New Zealand is more than the land of the long white cloud – it's also the land of the long cycling holiday. Or short cycling holiday.
The Journey Begins
In order to cram as much of the trail in on the day - as well as sample some fine food and beverages - Andrew drove us out from their shop front in Central Nelson to one of the main features of the Rail route. Located in Belgrave, south-west of Nelson, Spooners Tunnel was unveiled as a new addition to the Great Taste Trail last year, repurposed for foot and cycle traffic after 60-years of disuse.
The tunnel is 1.35km long and was dug by hand in 1893, with two teams of men that worked with the purpose of meeting in the middle. Created as a connection between Nelson and the West Coast, the project was disbanded in 1955 despite a significant protest, and the tunnel was boarded up and left to become dilapidated.
The tunnel itself is a slight descent if travelling eastward, back towards Nelson, and entering the dark arched entry is eerily cool and somewhat otherworldly - as if you had been transported back to the 19th century, and were experiencing a newly opened tunnel nearly 130 years ago.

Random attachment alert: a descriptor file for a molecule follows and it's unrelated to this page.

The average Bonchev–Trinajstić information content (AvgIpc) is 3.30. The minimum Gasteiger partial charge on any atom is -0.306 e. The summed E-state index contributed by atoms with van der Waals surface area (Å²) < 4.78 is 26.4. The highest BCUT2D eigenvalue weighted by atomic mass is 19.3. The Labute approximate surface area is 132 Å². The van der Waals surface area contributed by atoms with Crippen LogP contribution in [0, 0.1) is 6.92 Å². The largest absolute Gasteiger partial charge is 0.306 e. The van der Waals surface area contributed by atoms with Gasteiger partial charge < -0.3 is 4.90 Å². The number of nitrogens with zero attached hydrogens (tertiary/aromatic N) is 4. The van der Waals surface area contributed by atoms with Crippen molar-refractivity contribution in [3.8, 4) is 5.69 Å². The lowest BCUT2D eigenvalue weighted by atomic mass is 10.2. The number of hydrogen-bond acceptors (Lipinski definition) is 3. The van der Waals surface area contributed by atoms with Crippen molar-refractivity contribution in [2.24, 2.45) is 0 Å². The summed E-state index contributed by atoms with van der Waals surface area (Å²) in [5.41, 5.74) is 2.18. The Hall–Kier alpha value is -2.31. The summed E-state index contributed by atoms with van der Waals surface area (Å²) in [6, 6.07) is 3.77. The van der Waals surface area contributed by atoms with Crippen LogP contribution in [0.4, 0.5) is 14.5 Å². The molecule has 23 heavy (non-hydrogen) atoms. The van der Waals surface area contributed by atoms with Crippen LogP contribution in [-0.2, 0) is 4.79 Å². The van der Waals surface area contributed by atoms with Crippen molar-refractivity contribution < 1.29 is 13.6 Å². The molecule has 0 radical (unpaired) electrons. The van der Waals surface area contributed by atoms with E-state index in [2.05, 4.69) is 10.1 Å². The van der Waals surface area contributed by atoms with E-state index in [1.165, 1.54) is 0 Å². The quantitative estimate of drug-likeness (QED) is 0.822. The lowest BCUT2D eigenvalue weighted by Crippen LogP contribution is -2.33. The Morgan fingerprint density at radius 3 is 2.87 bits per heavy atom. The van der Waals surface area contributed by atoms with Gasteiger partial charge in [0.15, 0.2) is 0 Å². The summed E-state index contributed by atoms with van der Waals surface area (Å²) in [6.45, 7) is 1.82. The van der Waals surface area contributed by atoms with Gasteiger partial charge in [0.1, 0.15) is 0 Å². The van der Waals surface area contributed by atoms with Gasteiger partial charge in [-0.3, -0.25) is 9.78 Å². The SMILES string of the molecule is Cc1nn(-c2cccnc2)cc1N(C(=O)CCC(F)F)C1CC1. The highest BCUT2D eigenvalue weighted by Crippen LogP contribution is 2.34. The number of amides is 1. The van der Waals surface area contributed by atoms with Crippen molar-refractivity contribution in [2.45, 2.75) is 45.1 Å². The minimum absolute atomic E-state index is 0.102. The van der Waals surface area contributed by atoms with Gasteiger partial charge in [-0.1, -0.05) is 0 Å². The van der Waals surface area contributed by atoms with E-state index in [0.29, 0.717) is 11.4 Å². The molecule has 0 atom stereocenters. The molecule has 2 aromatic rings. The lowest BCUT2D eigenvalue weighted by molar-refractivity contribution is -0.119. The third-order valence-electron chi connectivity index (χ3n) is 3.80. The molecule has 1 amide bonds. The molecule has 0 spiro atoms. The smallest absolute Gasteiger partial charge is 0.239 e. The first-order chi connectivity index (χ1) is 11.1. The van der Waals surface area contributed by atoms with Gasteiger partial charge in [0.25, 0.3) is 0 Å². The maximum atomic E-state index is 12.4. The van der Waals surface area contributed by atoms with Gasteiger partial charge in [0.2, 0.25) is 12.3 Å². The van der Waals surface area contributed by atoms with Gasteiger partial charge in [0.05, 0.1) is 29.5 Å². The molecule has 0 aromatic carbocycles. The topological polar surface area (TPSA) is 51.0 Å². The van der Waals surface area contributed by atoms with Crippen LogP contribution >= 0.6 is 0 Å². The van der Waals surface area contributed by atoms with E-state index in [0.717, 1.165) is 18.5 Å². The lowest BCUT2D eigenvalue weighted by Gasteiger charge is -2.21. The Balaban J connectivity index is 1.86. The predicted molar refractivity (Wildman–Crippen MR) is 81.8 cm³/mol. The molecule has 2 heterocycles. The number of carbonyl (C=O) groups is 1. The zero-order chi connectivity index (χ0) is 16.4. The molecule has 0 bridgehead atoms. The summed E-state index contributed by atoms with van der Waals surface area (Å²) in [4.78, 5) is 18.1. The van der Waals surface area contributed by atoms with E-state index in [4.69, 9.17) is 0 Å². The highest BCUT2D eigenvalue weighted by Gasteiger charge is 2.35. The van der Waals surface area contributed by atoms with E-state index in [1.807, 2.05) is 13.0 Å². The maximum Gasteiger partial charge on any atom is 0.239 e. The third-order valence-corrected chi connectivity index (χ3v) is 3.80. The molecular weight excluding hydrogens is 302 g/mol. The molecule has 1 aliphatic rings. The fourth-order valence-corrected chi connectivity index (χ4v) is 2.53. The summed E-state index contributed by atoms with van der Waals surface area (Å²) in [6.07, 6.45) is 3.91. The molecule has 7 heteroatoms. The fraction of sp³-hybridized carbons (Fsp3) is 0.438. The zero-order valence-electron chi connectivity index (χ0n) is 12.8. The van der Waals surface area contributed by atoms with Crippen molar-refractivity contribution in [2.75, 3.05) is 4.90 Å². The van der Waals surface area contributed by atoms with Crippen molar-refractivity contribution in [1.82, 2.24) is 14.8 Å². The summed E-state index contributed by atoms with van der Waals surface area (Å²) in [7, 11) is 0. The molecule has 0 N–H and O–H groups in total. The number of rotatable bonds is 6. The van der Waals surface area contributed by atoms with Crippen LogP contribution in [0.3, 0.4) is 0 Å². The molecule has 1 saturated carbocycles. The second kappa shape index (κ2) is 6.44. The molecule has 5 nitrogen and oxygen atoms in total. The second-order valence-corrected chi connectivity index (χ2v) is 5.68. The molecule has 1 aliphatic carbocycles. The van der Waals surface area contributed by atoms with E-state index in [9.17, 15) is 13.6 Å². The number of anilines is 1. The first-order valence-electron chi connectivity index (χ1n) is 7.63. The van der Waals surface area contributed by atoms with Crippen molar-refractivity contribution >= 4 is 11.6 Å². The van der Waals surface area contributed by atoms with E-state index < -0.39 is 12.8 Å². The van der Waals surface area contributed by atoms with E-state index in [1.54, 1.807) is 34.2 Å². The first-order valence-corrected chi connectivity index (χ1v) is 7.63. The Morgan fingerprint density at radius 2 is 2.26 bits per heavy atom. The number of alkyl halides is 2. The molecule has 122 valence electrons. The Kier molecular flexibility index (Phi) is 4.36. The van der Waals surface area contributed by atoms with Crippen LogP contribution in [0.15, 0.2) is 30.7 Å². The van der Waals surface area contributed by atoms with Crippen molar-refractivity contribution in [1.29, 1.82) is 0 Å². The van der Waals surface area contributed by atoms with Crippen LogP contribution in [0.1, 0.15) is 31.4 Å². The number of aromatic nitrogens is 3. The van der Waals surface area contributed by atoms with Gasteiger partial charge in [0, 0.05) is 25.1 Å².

Popping out into the light at the other end of the tunnel, an information board explains all of the history and maps the GTT route. Bring a vest or warmer clothing for this part of the ride, as the tunnel is cold regardless of the weather outside. Thankfully the Trail Journeys guys had some foresight to pack some flashing lights as we rode through.
We pause to read about, and immerse ourselves in the presence of the tunnel, before heading to Belgrove Inn, a few kilometres towards Wakefield, for a sneaky drink, and languish in the sun in the beautifully manicured gardens.
To The Brewery
With so much more to do, our Belgrove Inn pit-stop was a flying visit, before we headed onward on our journey. We rode through Brightwater and Richmond and then reached our second stop of the day in Stoke - McCashin’s Brewery Kitchen and Bar. This portion of the route does include some sections of road at this stage, although an off-road cycle path is expected to be completed in 2018.
We had worked up a bit of an appetite, as much with the cycling as all the banter, photographs and scenery-watching in the region, and it was time for lunch. Thankfully, McCashin’s didn’t disappoint. This brewery is a beer-lover’s mecca, with tastefully decorated interiors, a sunny, welcoming beer-garden, and in-house brewing. It’s all a discerning beer and food lover could ask for.